Wiggling Wind Power
You’ve heard all the gripes about wind turbines: they’re ugly, they’re expensive to build and maintain, they make weird noises, and they kill birds. Might there be another way to capture the power of the wind without relying on traditional windmill designs that have their roots in the ninth century?
A team of Spanish researchers has come up with an intriguing bladeless wind turbine design that captures the power of the wind not by spinning but by vibrating.
Vortex Bladeless hopes to tap into of the tendency of wind to oscillate around fixed objects. Inspired by the famous 1940 Tacoma Narrows bridge collapse—you may remember the film from your high school physics class—the Vortex team latched onto the idea of building a vertical mast that would oscillate as vortices of wind wrap around it. (The technical term is “vortex shedding.”) The mast, which has a cone-like shape, is made of lightweight fiberglass and carbon fiber. At the base, two rings of repelling magnets help to amplify the mast’s movements. All that kinetic energy is converted into electricity by a linear alternator.
The design, the company claims, has numerous advantages over traditional wind turbines. Without gears and other moving parts, maintenance costs should be 80 percent lower than those of a traditional turbine, and there will be no messy, eco-unfriendly lubricants to deal with. Manufacturing costs are calculated to be more than 50 percent lower than those of an equally powerful turbine. The masts should also be safe for birds, and they make very little noise.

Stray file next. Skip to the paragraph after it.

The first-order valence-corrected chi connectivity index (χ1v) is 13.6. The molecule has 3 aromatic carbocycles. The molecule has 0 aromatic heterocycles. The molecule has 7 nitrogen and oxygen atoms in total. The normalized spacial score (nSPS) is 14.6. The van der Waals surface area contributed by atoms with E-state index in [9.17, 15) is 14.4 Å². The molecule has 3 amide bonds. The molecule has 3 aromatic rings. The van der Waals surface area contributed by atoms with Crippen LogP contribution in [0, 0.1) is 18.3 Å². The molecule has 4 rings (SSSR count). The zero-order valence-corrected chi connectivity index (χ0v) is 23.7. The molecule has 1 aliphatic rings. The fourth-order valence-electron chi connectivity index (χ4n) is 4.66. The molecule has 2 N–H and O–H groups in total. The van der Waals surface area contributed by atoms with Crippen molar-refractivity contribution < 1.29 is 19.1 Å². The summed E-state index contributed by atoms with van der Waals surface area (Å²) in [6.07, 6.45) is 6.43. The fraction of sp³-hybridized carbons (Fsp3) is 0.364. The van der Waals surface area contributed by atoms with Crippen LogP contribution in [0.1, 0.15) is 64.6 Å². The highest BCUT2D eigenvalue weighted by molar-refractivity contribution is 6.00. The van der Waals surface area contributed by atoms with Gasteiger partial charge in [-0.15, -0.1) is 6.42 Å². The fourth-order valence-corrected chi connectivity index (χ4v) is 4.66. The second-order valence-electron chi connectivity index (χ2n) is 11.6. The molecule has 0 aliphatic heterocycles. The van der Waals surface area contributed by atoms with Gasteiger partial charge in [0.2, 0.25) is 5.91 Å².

So when will we see Vortex Bladeless masts popping up across the country? In February, the company relocated from Spain to Boston to work with Harvard, SunEdison and IDEO, and to seek out venture capital on top of the $1 million it has collected so far from investors as well as the Spanish government. It even kicked off an Indiegogo crowdfunding promotion in June and quickly surpassed its $50,000 goal. You can learn more about it in this video.
The first masts, which may be ready by the end of 2015, will be nine feet tall and generate just 100 watts, prototypes that may find use in locations in developing countries that have no easy access to electricity. After that, a 41-foot, 220-pound model that generates four kilowatts will be developed. Phase three will represent a leap of ambition: a 490-foot mast that can generate one megawatt. Can Vortex Bladeless really build one of those by 2018? All we can say is keep your eye on the horizon.
Don Willmott is a New York-based journalist who writes about technology, travel, and the environment for a wide variety of publications and websites.